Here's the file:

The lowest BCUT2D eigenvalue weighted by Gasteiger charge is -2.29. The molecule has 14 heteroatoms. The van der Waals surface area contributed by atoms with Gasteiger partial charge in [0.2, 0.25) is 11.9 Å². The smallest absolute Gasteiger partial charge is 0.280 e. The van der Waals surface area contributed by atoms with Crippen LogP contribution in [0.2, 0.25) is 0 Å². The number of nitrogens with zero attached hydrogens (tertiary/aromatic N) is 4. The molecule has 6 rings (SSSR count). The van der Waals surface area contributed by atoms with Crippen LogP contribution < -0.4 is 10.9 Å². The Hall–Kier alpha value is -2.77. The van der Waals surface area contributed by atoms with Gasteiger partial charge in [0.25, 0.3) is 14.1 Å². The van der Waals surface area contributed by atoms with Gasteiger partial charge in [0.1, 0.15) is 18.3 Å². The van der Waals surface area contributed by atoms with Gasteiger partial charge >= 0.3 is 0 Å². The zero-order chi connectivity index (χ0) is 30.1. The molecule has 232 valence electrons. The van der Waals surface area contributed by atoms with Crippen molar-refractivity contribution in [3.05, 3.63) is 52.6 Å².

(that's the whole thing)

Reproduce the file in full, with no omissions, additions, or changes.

The lowest BCUT2D eigenvalue weighted by Gasteiger charge is -2.29. The molecule has 14 heteroatoms. The van der Waals surface area contributed by atoms with Gasteiger partial charge in [0.2, 0.25) is 11.9 Å². The smallest absolute Gasteiger partial charge is 0.280 e. The van der Waals surface area contributed by atoms with Crippen LogP contribution in [0.2, 0.25) is 0 Å². The number of nitrogens with zero attached hydrogens (tertiary/aromatic N) is 4. The molecule has 6 rings (SSSR count). The van der Waals surface area contributed by atoms with Crippen LogP contribution < -0.4 is 10.9 Å². The Hall–Kier alpha value is -2.77. The van der Waals surface area contributed by atoms with Gasteiger partial charge in [0.25, 0.3) is 14.1 Å². The van der Waals surface area contributed by atoms with Gasteiger partial charge in [0.1, 0.15) is 18.3 Å². The van der Waals surface area contributed by atoms with Gasteiger partial charge >= 0.3 is 0 Å². The zero-order chi connectivity index (χ0) is 30.1. The molecule has 232 valence electrons. The van der Waals surface area contributed by atoms with Crippen molar-refractivity contribution in [3.05, 3.63) is 52.6 Å².